Sunday, November 27, 2022

Drop On By the Clown Café: Terrifier 2 (2022) Review

Director: Damien Leone

Notable Cast: Lauren LaVera, David Howard Thorton, Elliot Fullam, Sarah Voigt, Kailey Hyman, Casey Hartnett, Catherine Corcoran, Amelie McLain, Charlie McElveen


Although I was inherently struck with the original Terrifier with its stylish and utterly nihilistic take on the slasher genre, it’s a film I had not revisited since reviewing it for Blood Brothers in 2018. Not that it didn’t do an admirable job in modernizing the genre while simultaneously delivering a throwback 80s over-the-top slasher, but the genre just isn’t my personal favorite. However, the now infamously cult favorite villain Art the Clown did deserve a sequel in true slasher fashion, and the fact that it took 5 years for Terrifier 2 seemed like it was unjustifiably long.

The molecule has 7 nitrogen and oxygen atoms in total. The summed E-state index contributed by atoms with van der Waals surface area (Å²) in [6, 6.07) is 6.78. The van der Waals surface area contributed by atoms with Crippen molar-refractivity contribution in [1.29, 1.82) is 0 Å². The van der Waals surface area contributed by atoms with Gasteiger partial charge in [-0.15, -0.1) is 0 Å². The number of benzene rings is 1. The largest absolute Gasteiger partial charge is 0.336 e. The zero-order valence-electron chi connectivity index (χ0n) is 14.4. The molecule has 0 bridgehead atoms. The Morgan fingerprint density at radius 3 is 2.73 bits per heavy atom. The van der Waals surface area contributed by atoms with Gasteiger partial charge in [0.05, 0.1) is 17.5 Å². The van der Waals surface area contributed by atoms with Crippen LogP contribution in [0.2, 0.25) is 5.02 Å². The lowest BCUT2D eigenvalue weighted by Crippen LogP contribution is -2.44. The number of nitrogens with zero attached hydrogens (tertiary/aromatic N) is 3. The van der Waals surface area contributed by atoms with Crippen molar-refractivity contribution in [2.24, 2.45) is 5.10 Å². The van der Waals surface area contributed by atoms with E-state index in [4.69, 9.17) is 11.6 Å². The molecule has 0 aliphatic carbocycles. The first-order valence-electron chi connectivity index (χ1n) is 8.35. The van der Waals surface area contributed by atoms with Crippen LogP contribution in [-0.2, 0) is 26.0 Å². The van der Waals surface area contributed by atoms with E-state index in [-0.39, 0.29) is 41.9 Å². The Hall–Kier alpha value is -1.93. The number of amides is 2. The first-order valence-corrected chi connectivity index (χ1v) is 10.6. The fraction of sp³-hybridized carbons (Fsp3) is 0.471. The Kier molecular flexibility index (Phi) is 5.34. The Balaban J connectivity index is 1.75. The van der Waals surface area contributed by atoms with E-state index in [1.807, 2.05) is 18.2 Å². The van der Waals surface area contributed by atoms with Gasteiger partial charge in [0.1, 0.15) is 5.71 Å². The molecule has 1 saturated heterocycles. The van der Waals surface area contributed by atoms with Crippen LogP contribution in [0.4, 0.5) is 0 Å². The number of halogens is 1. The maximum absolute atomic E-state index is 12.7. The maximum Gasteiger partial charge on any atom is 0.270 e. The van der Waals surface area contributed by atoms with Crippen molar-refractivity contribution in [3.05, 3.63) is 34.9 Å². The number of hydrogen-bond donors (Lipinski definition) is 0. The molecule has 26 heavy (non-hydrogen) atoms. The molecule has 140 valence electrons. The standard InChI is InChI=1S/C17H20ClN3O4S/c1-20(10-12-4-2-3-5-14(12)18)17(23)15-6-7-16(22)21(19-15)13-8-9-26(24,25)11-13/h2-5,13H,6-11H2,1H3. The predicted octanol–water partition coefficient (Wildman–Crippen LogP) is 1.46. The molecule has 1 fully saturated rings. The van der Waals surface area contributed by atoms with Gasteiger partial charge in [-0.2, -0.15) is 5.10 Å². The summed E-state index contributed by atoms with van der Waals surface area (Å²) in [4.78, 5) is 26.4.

It’s a damn slasher, how hard is it to write and direct a sequel? The first film was devilishly simple, so the sequel could do very little and still be successful. 


Now that Art is back, returning with writer/director Damien Leone who gets his name above the title, it became very apparent why it was taking so long for Leone and company to deliver the sequel. Terrifier 2 is so much more than its predecessor. Not only does this brutal beast run a whopping 138 minutes (an unheard-of length for a slasher film) but it’s taking the franchise in some bold new directions. It’s still hitting the elements of success from its predecessor, but it’s smartly pushing the franchise forward into some gloriously delirious and vicious new places - and nailing it.